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Protein thiol modification by 15-deoxy-Delta12,14-prostaglandin J2 addition in mesangial cells: role in the inhibition of pro-inflammatory genes

AuthorsSánchez-Gómez, Francisco J. ; Cernuda-Morollón, Eva; Stamatakis, Konstantinos ; Pérez-Sala, Dolores
Issue Date1-Jul-2014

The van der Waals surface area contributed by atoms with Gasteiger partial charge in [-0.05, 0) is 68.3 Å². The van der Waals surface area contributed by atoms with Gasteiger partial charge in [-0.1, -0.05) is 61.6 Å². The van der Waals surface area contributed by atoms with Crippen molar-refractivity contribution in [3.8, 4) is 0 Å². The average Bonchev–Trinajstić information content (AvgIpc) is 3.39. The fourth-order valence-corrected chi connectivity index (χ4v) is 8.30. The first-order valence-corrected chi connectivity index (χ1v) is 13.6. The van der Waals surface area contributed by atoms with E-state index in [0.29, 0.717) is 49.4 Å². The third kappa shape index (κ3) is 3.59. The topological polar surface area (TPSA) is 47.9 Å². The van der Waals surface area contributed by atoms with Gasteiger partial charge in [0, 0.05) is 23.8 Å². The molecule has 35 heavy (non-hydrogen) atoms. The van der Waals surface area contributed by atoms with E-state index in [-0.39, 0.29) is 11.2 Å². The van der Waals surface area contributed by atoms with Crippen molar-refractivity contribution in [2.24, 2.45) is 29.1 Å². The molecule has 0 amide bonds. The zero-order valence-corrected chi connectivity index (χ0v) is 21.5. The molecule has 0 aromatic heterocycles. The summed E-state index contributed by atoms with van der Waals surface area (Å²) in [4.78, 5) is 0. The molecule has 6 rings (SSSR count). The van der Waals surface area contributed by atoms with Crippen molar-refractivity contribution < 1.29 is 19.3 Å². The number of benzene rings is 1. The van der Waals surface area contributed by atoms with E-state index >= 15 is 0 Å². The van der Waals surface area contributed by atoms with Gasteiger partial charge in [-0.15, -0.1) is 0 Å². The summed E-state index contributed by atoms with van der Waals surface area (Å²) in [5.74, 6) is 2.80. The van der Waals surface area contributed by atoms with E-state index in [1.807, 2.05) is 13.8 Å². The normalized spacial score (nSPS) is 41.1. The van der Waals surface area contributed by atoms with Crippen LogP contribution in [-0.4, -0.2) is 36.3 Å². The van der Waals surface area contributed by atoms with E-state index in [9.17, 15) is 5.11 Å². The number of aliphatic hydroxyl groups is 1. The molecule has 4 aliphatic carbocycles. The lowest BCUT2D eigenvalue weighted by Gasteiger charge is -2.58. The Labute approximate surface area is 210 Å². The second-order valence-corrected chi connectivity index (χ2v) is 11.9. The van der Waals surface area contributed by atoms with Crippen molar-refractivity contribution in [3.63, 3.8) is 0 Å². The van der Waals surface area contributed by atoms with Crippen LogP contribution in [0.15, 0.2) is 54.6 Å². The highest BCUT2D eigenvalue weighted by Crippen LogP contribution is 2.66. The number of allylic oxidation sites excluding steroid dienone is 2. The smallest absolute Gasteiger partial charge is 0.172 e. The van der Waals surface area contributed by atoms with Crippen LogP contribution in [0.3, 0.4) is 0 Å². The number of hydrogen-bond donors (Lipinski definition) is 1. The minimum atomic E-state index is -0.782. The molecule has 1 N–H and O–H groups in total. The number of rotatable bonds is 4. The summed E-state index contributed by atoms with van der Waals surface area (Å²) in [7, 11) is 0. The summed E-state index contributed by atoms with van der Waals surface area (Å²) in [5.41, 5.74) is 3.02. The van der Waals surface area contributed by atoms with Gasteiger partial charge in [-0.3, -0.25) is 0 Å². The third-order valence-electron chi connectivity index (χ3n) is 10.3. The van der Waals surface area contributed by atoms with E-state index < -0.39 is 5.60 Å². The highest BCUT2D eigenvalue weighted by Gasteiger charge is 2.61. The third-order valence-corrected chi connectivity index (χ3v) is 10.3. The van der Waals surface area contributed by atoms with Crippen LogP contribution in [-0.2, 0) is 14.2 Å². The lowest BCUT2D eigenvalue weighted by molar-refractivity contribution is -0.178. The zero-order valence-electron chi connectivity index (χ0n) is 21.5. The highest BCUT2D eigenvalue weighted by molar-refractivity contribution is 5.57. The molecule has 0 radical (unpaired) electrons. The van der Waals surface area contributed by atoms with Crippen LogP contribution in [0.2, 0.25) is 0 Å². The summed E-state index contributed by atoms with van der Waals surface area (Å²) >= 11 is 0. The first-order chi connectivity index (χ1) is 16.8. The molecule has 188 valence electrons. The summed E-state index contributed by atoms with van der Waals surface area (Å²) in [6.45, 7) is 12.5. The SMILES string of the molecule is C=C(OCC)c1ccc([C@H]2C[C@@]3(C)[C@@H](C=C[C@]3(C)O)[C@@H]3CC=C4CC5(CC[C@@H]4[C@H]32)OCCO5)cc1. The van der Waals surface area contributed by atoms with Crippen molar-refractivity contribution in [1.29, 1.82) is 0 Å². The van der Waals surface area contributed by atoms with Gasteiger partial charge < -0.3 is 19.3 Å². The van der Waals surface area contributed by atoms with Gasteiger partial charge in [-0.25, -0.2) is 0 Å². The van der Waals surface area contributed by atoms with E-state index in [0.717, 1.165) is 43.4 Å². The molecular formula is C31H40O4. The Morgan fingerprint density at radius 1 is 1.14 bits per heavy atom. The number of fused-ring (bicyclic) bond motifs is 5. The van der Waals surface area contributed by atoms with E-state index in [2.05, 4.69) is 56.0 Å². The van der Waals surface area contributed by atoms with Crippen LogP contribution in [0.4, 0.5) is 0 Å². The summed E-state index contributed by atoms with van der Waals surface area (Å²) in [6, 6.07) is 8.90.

AbstractThe cyclopentenone prostaglandin and PPAR agonist 15-deoxy- 12,14-prostaglandin J2 (15d-PGJ2) displays anti-inflammatory effects in several experimental models. Direct modification of protein thiols is arising as an important mechanism of cyclopentenone prostaglandin action. However, little is known about the extent or specificity of this process. Mesangial cells (MC) play a key role in glomerulonephritis. In this work, we have studied the selectivity of protein modification by 15d-PGJ2 in MC, and the correlation with the modulation of several proinflammatory genes. MC incubation with biotinylated 15d-PGJ2 results in the labeling of a distinct set of proteins as evidenced by two-dimensional electrophoresis. 15d-PGJ2 binds to nuclear and cytosolic targets as detected by fluorescence microscopy and subcellular fractionation. The pattern of biotinylated 15d-PGJ2-modified polypeptides is readily distinguishable from that of total protein staining or labeling with biotinylated iodoacetamide. 15d-PGJ2 addition requires the double bond in the cyclopentane ring. 9,10-Dihydro-15d-PGJ2, a 15d-PGJ2 analog that shows the same potency as peroxisome proliferator- activated receptor (PPAR) agonist in MC but lacks the cyclopentenone moiety, displays reduced ability to modify proteins and to block 15d-PGJ2 binding. Micromolar concentrations of 15d-PGJ2 inhibit cytokine-elicited levels of inducible nitricoxide synthase, cyclooxygenase-2, and intercellular adhesion molecule-1 in MC. In contrast, 9,10-dihydro-15d-PGJ2 does not reproduce this inhibition. 15d-PGJ2 effect is not blocked by the PPAR antagonist 2-chloro-5-nitro-N-phenylbenzamide (GW9662). Moreover, compounds possessing an , -unsaturated carbonyl group, like 2-cyclopenten-1-one and 2-cyclohexen-1-one, reduce pro-inflammatory gene expression. These observations indicate that covalent modification of cellular thiols by 15d-PGJ2 is a selective process that plays an important role in the inhibition of MC responses to pro-inflammatory stimuli.
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